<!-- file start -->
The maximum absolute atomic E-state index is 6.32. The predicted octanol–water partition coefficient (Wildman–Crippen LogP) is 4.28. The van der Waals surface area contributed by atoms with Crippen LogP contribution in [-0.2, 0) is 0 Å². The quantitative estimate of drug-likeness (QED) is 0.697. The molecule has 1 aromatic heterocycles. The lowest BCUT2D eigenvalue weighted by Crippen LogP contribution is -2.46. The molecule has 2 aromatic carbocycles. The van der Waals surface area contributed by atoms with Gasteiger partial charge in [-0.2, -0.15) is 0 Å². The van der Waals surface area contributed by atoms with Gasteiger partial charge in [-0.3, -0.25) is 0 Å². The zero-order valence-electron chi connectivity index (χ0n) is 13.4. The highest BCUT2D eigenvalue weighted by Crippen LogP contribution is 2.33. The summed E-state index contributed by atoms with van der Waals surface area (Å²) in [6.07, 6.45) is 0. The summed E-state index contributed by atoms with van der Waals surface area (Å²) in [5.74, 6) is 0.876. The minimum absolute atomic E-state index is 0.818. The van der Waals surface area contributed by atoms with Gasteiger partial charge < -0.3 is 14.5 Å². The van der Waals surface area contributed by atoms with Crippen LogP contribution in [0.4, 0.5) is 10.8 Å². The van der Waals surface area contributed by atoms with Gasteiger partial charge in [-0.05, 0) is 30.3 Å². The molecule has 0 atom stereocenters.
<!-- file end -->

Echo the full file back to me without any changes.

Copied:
The maximum absolute atomic E-state index is 6.32. The predicted octanol–water partition coefficient (Wildman–Crippen LogP) is 4.28. The van der Waals surface area contributed by atoms with Crippen LogP contribution in [-0.2, 0) is 0 Å². The quantitative estimate of drug-likeness (QED) is 0.697. The molecule has 1 aromatic heterocycles. The lowest BCUT2D eigenvalue weighted by Crippen LogP contribution is -2.46. The molecule has 2 aromatic carbocycles. The van der Waals surface area contributed by atoms with Gasteiger partial charge in [-0.2, -0.15) is 0 Å². The van der Waals surface area contributed by atoms with Gasteiger partial charge in [-0.3, -0.25) is 0 Å². The zero-order valence-electron chi connectivity index (χ0n) is 13.4. The highest BCUT2D eigenvalue weighted by Crippen LogP contribution is 2.33. The summed E-state index contributed by atoms with van der Waals surface area (Å²) in [6.07, 6.45) is 0. The summed E-state index contributed by atoms with van der Waals surface area (Å²) in [5.74, 6) is 0.876. The minimum absolute atomic E-state index is 0.818. The van der Waals surface area contributed by atoms with Gasteiger partial charge < -0.3 is 14.5 Å². The van der Waals surface area contributed by atoms with Crippen LogP contribution in [0.4, 0.5) is 10.8 Å². The van der Waals surface area contributed by atoms with Gasteiger partial charge in [-0.05, 0) is 30.3 Å². The molecule has 0 atom stereocenters.